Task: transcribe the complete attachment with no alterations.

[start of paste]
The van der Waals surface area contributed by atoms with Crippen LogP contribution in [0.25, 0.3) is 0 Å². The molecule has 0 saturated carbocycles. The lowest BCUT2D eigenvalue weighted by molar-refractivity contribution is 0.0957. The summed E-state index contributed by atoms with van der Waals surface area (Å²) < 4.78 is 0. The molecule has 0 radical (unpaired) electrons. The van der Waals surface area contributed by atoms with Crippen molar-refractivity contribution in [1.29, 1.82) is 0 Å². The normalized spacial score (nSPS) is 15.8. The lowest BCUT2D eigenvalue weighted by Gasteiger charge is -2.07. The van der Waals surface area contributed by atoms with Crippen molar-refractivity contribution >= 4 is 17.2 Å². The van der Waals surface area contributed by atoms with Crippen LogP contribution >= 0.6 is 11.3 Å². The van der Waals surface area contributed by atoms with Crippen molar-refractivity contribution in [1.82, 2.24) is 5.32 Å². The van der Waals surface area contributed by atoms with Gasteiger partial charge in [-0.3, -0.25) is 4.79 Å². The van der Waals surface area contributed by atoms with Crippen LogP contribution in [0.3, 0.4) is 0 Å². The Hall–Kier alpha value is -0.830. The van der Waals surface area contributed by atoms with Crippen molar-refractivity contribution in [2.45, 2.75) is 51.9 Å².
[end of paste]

The van der Waals surface area contributed by atoms with Crippen LogP contribution in [0.25, 0.3) is 0 Å². The molecule has 0 saturated carbocycles. The lowest BCUT2D eigenvalue weighted by molar-refractivity contribution is 0.0957. The summed E-state index contributed by atoms with van der Waals surface area (Å²) < 4.78 is 0. The molecule has 0 radical (unpaired) electrons. The van der Waals surface area contributed by atoms with Crippen molar-refractivity contribution in [1.29, 1.82) is 0 Å². The normalized spacial score (nSPS) is 15.8. The lowest BCUT2D eigenvalue weighted by Gasteiger charge is -2.07. The van der Waals surface area contributed by atoms with Crippen molar-refractivity contribution >= 4 is 17.2 Å². The van der Waals surface area contributed by atoms with Crippen LogP contribution >= 0.6 is 11.3 Å². The van der Waals surface area contributed by atoms with Crippen molar-refractivity contribution in [1.82, 2.24) is 5.32 Å². The van der Waals surface area contributed by atoms with Gasteiger partial charge in [-0.3, -0.25) is 4.79 Å². The van der Waals surface area contributed by atoms with Crippen LogP contribution in [0.3, 0.4) is 0 Å². The Hall–Kier alpha value is -0.830. The van der Waals surface area contributed by atoms with Crippen molar-refractivity contribution in [2.45, 2.75) is 51.9 Å².